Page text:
Cluster headache (CH) is characterized by episodes of severe unilateral headache accompanied by symptoms of cranial parasympathetic hyperactivity and sympathetic dysfunction that occur in cluster periods. Positron emission tomography (PET) studies have demonstrated evidence of a central generator of CH attacks located in the posterior-inferior hypothalamus. It has been suggested that the autonomic symptoms in CH result from reflex activation of the superior salivatory nucleus secondary to activation of the trigeminal nucleus caudalis (TNC). However, several cases of CH-like symptoms with no head pain have been documented.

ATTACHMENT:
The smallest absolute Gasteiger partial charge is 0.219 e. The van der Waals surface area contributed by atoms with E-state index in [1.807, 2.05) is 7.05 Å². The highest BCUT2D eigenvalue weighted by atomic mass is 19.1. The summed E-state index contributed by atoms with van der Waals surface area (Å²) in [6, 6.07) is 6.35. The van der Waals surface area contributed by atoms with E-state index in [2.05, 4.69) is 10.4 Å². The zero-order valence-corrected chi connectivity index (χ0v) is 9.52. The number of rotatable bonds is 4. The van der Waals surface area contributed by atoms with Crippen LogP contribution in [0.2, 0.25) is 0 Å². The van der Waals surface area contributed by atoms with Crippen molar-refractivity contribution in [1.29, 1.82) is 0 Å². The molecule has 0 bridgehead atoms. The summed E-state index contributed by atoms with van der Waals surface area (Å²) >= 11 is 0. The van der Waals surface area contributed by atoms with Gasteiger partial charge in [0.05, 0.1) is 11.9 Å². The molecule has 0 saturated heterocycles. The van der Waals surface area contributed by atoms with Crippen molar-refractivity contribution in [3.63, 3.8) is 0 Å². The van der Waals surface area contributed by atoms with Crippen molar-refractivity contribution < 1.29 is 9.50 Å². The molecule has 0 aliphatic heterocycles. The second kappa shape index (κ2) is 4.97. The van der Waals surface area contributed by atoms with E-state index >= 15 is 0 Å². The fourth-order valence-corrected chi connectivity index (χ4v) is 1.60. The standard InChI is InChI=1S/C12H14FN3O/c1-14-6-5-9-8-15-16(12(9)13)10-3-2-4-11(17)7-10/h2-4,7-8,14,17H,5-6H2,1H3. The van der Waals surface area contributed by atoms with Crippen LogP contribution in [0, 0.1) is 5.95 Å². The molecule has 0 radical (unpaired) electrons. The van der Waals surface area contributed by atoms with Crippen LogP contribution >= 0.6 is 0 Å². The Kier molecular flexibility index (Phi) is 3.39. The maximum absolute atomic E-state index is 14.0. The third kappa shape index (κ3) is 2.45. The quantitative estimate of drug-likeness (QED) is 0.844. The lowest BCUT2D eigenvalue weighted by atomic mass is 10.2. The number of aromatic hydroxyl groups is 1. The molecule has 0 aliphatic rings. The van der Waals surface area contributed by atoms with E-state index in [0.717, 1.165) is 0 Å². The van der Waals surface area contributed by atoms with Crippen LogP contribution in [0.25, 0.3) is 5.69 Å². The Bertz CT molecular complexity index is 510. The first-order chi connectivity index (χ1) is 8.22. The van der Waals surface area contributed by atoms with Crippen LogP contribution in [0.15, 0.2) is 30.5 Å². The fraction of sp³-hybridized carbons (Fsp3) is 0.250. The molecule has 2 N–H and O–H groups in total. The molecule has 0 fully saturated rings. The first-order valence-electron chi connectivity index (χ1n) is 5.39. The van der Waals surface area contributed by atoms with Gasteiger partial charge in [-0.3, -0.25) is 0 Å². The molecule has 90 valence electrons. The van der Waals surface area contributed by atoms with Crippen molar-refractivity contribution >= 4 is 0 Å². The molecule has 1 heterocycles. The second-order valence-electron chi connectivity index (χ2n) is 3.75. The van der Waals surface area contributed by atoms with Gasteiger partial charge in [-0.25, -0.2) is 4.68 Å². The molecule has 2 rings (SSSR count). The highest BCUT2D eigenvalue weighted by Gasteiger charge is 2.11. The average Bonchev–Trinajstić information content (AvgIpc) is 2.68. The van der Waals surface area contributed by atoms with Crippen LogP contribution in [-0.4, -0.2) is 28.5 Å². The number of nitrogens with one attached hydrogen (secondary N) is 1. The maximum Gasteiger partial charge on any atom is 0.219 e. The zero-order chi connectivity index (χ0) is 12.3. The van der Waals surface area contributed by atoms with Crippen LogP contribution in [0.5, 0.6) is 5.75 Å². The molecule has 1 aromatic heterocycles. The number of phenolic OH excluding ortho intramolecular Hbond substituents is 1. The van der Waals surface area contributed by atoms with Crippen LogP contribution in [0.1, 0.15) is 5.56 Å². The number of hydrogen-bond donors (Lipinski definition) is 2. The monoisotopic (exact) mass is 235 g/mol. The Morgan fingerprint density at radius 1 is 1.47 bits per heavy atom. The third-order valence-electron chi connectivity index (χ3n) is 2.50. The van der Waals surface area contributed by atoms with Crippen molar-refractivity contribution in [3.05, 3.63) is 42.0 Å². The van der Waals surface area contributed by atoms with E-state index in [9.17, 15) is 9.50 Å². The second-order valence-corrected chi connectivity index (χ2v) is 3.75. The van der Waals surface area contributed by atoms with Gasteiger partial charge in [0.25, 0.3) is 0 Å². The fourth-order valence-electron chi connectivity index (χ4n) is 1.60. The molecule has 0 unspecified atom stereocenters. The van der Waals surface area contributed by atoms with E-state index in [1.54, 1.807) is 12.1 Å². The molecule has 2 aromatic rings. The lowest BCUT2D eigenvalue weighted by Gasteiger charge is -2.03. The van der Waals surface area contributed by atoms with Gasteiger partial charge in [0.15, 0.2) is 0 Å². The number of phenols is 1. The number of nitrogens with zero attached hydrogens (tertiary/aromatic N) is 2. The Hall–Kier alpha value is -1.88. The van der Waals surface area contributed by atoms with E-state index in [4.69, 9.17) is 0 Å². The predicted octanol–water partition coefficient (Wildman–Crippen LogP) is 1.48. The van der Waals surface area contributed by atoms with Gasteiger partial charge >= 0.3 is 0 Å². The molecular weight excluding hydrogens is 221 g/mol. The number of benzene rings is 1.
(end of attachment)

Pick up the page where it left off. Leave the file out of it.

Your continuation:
We describe a patient who had suffered from typical episodic CH for two decades; it later converted into episodic autonomic dysfunction without head pain.
Recommended CitationAshkenazi, Avi and Silberstein, Stephen, "Periodic autonomic dysfunction without pain in a patient with cluster headache" (2004). Department of Neurology Faculty Papers. Paper 6.